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Synergistic, antagonistic and additive effects of multiple stressors: predation threat, parasitism and pesticide exposure in Daphnia magna

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Predation and parasitism are important factors in the ecology and evolution of natural populations and may, along with other environmental factors, interact with the impact of anthropogenic pollutants.

Our study aimed at identifying potential interactions between three stressors (predation threat, parasitism and pesticide exposure) and at exploring the predictability of their joint effects by using the model of independent action. We assessed in a full-factorial design the impacts of these stressors on key life-history traits and population growth rate of the water flea Daphnia magna.

When applied as single stressors, predation threat and parasite challenge induced varying stressor-specific adaptive responses. The pesticide carbaryl was applied at a generally sublethal concentration, which caused low mortality only in first-brood offspring.

Pesticide exposure interacted synergistically with parasite challenge regarding survival, which suggests immunomodulatory activity of the pesticide. Predation threat by phantom midge larvae showed antagonistic interactions for amount of first-brood offspring with both parasite challenge and carbaryl exposure. All stressors additively affected age and size at maturity, which added up to a considerable delay in the onset of reproduction in the three-stressor combination. The intrinsic rate of natural increase, r, reflected the non-additive and additive effects on single endpoints and showed significant synergistic interactions for all two-stressor combinations. The combination of all stressors resulted in a dramatic reduction of r compared to the stressor-free control.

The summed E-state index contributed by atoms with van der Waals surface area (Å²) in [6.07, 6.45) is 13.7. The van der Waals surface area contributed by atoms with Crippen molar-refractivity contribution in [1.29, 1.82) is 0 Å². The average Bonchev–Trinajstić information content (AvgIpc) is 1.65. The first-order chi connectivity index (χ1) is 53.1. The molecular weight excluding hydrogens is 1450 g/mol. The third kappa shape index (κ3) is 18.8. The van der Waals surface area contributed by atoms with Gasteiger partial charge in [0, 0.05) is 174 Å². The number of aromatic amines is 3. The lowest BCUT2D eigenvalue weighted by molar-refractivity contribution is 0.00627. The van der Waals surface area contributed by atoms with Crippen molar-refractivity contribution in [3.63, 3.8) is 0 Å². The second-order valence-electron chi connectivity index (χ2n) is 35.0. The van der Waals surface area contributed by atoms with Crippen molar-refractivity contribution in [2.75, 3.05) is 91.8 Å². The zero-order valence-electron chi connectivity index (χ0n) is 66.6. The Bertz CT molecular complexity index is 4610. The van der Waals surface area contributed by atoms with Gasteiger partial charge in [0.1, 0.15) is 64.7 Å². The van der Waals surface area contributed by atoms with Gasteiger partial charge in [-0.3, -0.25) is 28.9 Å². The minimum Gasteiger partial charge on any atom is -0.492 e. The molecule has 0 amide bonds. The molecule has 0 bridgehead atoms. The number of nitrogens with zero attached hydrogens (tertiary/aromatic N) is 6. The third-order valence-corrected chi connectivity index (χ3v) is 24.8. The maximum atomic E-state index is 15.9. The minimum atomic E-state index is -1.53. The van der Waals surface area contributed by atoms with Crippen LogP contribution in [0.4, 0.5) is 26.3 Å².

The model of independent action proved useful in quantitatively predicting effects of additively acting stressors, and in visualizing the occurrence and magnitude of non-additive effects in accordance with results of analysis of variances.

Synthesis and applications. Cumulative additive effects and non-additive interactions of natural antagonists and pollutants are shown to result in considerable impacts on ecologically relevant parameters. As a starting point for an environmentally more realistic risk assessment of chemicals, it may be a valuable strategy to screen for non-additive effects among many stress factors simultaneously in simplified experimental designs by using the model of independent action.
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Keywords: Chaoborus crystallinus; Pasteuria ramose; aquatic ecotoxicology; immunomodulation; independent action; intrinsic rate of natural increase; joint effects; natural antagonists; non-additive interactions; population growth rate

Document Type: Research Article

Publication date: December 1, 2008

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